Sophie says, “We saw an opportunity to add more brands and a wider range of products so that our customers can buy items for themselves or their friends as they are shopping for their kids.” De Gele Flamingo is now a family concept store rather than just a baby store, providing products for the entire family. In September, the company moved to an even bigger warehouse to house its expansive stock of 13,000 unique items.

With Great Challenges Comes Great Innovation 

COVID-19 presented one of the biggest challenges for De Gele Flamingo. All over the world, ecommerce took off like never before. For online stores, this was the silver lining of a global pandemic, but Sophie and her team struggled to keep up with the demand. From one day to the next, they had five times the amount of orders – but the team still only consisted of nine employees. 

“We didn’t suddenly have 40 people available to help with the increase in packages. Everyone worked extremely hard, including evenings and weekends. I was helping out in the warehouse, taking video calls with partners and clients while printing labels and packing orders. On top of that, we had two major projects planned for 2020: creating our new baby list app and implementing a warehouse management system,” Sophie says. 

De Gele Flamingo invested in an automated warehouse system to ensure that its facility could operate efficiently and meet its goals. Before Sophie streamlined that process, it would take three months to train a new employee, because the team had to teach them where to find the 13,000 items in the warehouse. 

Now they can scan packages, easily find products, and automatically print out labels to the corresponding orders. As a result, De Gele Flamingo has tripled the orders it can process in a day. Also, it now only takes ten minutes to train a new team member to work the warehouse system. This technological implementation allowed the company to level up during the pandemic.

Evolving The Business to Cater to Customers’ Wants 

Like a wedding registry, when you are expecting, you can go to a baby store and make a list of everything you would like to receive for your child. The baby registry you create reserves each item, so that family members and friends can buy them as a gift. It’s also a guaranteed sale for the store. In Belgium, the store manually creates a list with the items their customer wants to include – an old-fashioned and inefficient system. 

In 2016, De Gele Flamingo decided it was time to future-proof baby lists by making it an online process so staff wouldn’t need to spend hours in a store picking out items. “We looked on Shopify for an app that we could repurpose as a baby list. We found a gift registry app where we could add our own code to make it work for us,” Sophie says. The Shopify app had a cheap monthly fee, which allowed them to experiment with it before investing too much money.

Since De Gele Flamingo was the first in Belgium to offer online baby lists, it wasn’t a given that future parents would use it. “But people actually started making lists on it because it was such an easy process. We then took each item out of stock to ensure that it would be available to them when they had their baby,” Sophie says. Now, customers create 200 new lists every month with De Gele Flamingo. It’s one of the company’s strategic pillars that brings in 30 percent of its revenue.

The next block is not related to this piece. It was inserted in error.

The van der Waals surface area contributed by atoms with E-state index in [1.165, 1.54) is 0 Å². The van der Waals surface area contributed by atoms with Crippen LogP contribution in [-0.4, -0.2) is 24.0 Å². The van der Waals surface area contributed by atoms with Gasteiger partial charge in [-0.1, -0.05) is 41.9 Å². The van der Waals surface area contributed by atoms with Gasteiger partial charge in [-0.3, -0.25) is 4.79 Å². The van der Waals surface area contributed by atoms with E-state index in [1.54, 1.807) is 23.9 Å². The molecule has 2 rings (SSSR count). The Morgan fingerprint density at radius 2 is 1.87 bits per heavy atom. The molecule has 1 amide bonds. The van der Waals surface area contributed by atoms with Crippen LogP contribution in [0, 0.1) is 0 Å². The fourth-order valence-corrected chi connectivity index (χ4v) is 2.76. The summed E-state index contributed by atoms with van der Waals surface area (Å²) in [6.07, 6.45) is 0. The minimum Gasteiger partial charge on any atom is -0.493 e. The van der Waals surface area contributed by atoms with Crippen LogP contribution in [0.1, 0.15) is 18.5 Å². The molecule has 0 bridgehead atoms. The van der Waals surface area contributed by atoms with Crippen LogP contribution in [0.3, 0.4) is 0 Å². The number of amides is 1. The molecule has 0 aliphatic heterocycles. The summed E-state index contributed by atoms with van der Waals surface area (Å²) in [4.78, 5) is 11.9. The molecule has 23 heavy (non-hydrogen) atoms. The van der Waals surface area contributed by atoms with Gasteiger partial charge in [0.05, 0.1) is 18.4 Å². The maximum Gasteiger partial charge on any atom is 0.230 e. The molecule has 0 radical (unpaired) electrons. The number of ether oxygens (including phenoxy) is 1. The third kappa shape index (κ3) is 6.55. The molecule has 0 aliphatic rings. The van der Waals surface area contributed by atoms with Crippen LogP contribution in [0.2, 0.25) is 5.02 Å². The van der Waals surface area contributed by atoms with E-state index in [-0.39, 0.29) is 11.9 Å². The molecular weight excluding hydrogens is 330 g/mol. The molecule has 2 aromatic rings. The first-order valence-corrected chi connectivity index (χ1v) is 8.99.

Along the way, Sophie and her team discovered that the customers creating a baby list online were those expecting their second, third, or fourth child – but not their first. “We found out that when women are pregnant for the first time, they have no clue what they need and they want to have the comfort of an in-person shopping experience where someone can walk them through it,” she says. 

“We also calculated that a ‘first baby’ baby list is of a much higher value, because new parents need all the basics, with everything from strollers to cribs.” They looked at where there was a gap in their offering and how they could cater to those customers. De Gele Flamingo then made the conscious decision to open a physical store. 

The store is specifically a baby concept store with products for babies up to one year old. New parents can visit the store to see, touch, feel, and smell everything. They can then scan a QR code that automatically adds the items to their baby list while experiencing everything in-store and have it shipped directly to their home later.

“Several months after the store’s opening, we can see that nine out of ten customers who make an appointment to create their baby list at the store are pregnant with their first child. So I would say, mission accomplished! We’re now able to capture that market too,” Sophie says. 

De Gele Flamingo is highly in tune with its customers’ wants. “We didn’t want to open a store and put all 13,000 items that we sell in it. We wanted to provide a solution that met our customers’ needs. Often the word ‘omnichannel’ is mentioned, but we see it more as ‘optichannel’, meaning that we chose the optimal channel for the end goal,” Sophie says.  

But it doesn’t stop there. In November of last year, De Gele Flamingo translated their website into English. Before it was only available in Dutch and they received a lot of requests from people all over the world to have a translated version. Sophie says, “Now the entire world can be our customer. At the moment, we’re mainly in Belgium and The Netherlands, so there is still a lot of room for growth in the future.”

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Andrew Gazdecki
Andrew Gazdecki
Andrew is an award-winning serial entrepreneur with three exits. He’s the founder and CEO of MicroAcquire, the world’s most founder-friendly startup marketplace, and its rebellious child, Bootstrappers, which gives voice to the entrepreneurial underdog. When not building businesses, he writes for Forbes, Entrepreneur, and now, Bootstrappers.